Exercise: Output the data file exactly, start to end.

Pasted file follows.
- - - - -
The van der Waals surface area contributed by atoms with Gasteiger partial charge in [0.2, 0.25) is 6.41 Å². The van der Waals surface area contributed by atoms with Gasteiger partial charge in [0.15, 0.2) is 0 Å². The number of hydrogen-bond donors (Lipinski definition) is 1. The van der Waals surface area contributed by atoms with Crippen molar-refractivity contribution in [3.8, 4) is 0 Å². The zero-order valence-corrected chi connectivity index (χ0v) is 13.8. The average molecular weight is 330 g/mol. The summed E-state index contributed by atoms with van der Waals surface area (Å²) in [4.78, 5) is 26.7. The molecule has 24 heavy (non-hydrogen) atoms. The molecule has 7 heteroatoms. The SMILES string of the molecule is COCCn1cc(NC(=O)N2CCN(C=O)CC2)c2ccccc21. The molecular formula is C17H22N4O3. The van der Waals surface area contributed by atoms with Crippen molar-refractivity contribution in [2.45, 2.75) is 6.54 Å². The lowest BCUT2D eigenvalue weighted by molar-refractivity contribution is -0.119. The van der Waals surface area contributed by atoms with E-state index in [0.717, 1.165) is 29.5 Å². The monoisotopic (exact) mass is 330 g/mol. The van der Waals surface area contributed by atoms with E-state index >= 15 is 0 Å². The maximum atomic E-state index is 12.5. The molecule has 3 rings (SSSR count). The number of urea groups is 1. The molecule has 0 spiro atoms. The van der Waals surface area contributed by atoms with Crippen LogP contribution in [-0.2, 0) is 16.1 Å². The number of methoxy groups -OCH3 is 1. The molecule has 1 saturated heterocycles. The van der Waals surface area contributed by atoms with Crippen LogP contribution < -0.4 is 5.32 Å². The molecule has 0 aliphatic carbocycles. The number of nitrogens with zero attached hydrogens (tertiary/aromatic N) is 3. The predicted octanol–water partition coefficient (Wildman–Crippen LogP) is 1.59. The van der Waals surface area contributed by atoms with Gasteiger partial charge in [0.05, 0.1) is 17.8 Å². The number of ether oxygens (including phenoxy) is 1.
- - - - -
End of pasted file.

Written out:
The van der Waals surface area contributed by atoms with Gasteiger partial charge in [0.2, 0.25) is 6.41 Å². The van der Waals surface area contributed by atoms with Gasteiger partial charge in [0.15, 0.2) is 0 Å². The number of hydrogen-bond donors (Lipinski definition) is 1. The van der Waals surface area contributed by atoms with Crippen molar-refractivity contribution in [3.8, 4) is 0 Å². The zero-order valence-corrected chi connectivity index (χ0v) is 13.8. The average molecular weight is 330 g/mol. The summed E-state index contributed by atoms with van der Waals surface area (Å²) in [4.78, 5) is 26.7. The molecule has 24 heavy (non-hydrogen) atoms. The molecule has 7 heteroatoms. The SMILES string of the molecule is COCCn1cc(NC(=O)N2CCN(C=O)CC2)c2ccccc21. The molecular formula is C17H22N4O3. The van der Waals surface area contributed by atoms with Crippen molar-refractivity contribution in [2.45, 2.75) is 6.54 Å². The lowest BCUT2D eigenvalue weighted by molar-refractivity contribution is -0.119. The van der Waals surface area contributed by atoms with E-state index in [0.717, 1.165) is 29.5 Å². The monoisotopic (exact) mass is 330 g/mol. The van der Waals surface area contributed by atoms with E-state index >= 15 is 0 Å². The maximum atomic E-state index is 12.5. The molecule has 3 rings (SSSR count). The number of urea groups is 1. The molecule has 0 spiro atoms. The van der Waals surface area contributed by atoms with Crippen LogP contribution in [-0.2, 0) is 16.1 Å². The number of methoxy groups -OCH3 is 1. The molecule has 1 saturated heterocycles. The van der Waals surface area contributed by atoms with Crippen LogP contribution < -0.4 is 5.32 Å². The molecule has 0 aliphatic carbocycles. The number of nitrogens with zero attached hydrogens (tertiary/aromatic N) is 3. The predicted octanol–water partition coefficient (Wildman–Crippen LogP) is 1.59. The van der Waals surface area contributed by atoms with Gasteiger partial charge in [0.05, 0.1) is 17.8 Å². The number of ether oxygens (including phenoxy) is 1.